When it comes to things like exercise and diet, many people have strong opinions and like to champion their current favorites.
Let’s try to be even handed.
Let’s look at the pros and cons of HIIT vs cardio and see if one is clearly better than the other.
I often find in debates (arguments) that the participants don’t have a clear idea of how each person understands the topic being discussed.
So, let’s start by defining our terms.
LISS Cardio means low intensity steady state cardio. LISS means that you train for a long period and your heart rate never exceeds 75% of its maximum.
HIIT means high intensity interval training. An HIIT workout alternates short bursts of intense activity with rest and recovery intervals. The intense intervals may have your heart rate as high as 85 – 90% of its maximum.
HIIT Pros and Cons
An HIIT workout can give you the following benefits:
- increases your metabolism
- afterburn effect – your body continues to use energy during the recovery time after your workout
- you burn fat
- you increase your muscle mass
- workouts can be short
As they say, there is no free lunch. An HIIT workout has these cons:
- workouts should only be done 2 – 3 times a week
- may not be suitable for everyone
- may be dangerous if you don’t exercise within your current fitness level
LISS Cardio Pros and Cons
An LISS Cardio workout can give you these benefits:
- May be effective for fat loss (more on this later)
- less stressful than an HIIT workout
- your body works at a steady pace
On the other hand, LISS has these drawbacks:
- long workouts
- very little afterburn effect
- may cause loss of muscle mass
- your body can adjust to the training
The last point is one of the more interesting drawbacks of LISS.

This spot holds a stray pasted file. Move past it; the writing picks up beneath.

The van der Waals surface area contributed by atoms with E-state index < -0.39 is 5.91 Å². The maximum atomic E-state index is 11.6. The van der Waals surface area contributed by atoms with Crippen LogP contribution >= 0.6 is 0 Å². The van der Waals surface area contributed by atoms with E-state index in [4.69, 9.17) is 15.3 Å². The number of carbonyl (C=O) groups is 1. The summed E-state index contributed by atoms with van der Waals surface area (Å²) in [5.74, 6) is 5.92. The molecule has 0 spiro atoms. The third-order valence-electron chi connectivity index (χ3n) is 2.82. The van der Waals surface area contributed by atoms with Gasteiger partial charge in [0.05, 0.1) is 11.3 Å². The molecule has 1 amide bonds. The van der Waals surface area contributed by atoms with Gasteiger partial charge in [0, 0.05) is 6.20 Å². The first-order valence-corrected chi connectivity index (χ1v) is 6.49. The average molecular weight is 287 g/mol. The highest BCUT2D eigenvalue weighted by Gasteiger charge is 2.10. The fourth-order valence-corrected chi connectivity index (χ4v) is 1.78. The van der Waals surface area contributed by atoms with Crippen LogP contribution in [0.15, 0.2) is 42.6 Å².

Your body is an amazing mechanism with built-in systems to minimize stress.
One thing that can happen is that your body will adjust to a steady rhythm (think jogging) and learn how to do it more efficiently.
In many ways, that’s a good thing.
However, that increase in efficiency means that your body will burn fewer calories and you’ll lose less fat during your LISS workout.
HIIT vs Cardio
John Meadows, a personal trainer, recently published an article about HIIT training with the provocative title “Regular Cardio Makes You Fat.”
Disclaimer: John is writing for bodybuilders, that is men and women who are interested in having a certain muscular look during competitions. However, it seems that his major claims are applicable to everyone who works out.
His article has four take away points that you should know:
- When combining cardio and dieting, do the minimum amount necessary for fat loss
- Walking is the most effective cardio workout for maintaining muscle mass
- If you are doing cardio to lose fat, then do it either slow and easy such as walking or do HIIT fast and furious. To do a medium [LISS] cardio workout can make you fat.
- HIIT should be considered muscle building cardio, not calorie burning cardio
Point #3 is saying that LISS can make you fat.
John explains why regular LISS cardio can make you fat:
If you’re dieting … but your cardio goes up, what’s the primary stimulus your body is going to need to adapt to? The cardio. Now how does one become more efficient at slow, aerobic cardio? By decreasing overall energy output, which means burning fewer calories to do the same activity.
So how do we [your body] increase energetic/caloric output? We get rid of the most metabolically expensive tissue we have that’s taking up those calories, which means our muscle.
In other words, your body adjusts to the current circumstances. If the muscles don’t seem to be needed and in fact may be hurting performance, then your body will consider the muscles to be “extra” weight that can be discarded.
HIIT vs LISS Cardio
The evidence is mounting that steady-state cardio, LISS Cardio, is not a good way to workout out.
This is especially true for a workout that does not bring your heart rate up to about 85% of your maximum heart rate.
According to John Meadows, you are better off doing cardio at a very low level such as walking or at a high level such as HIIT.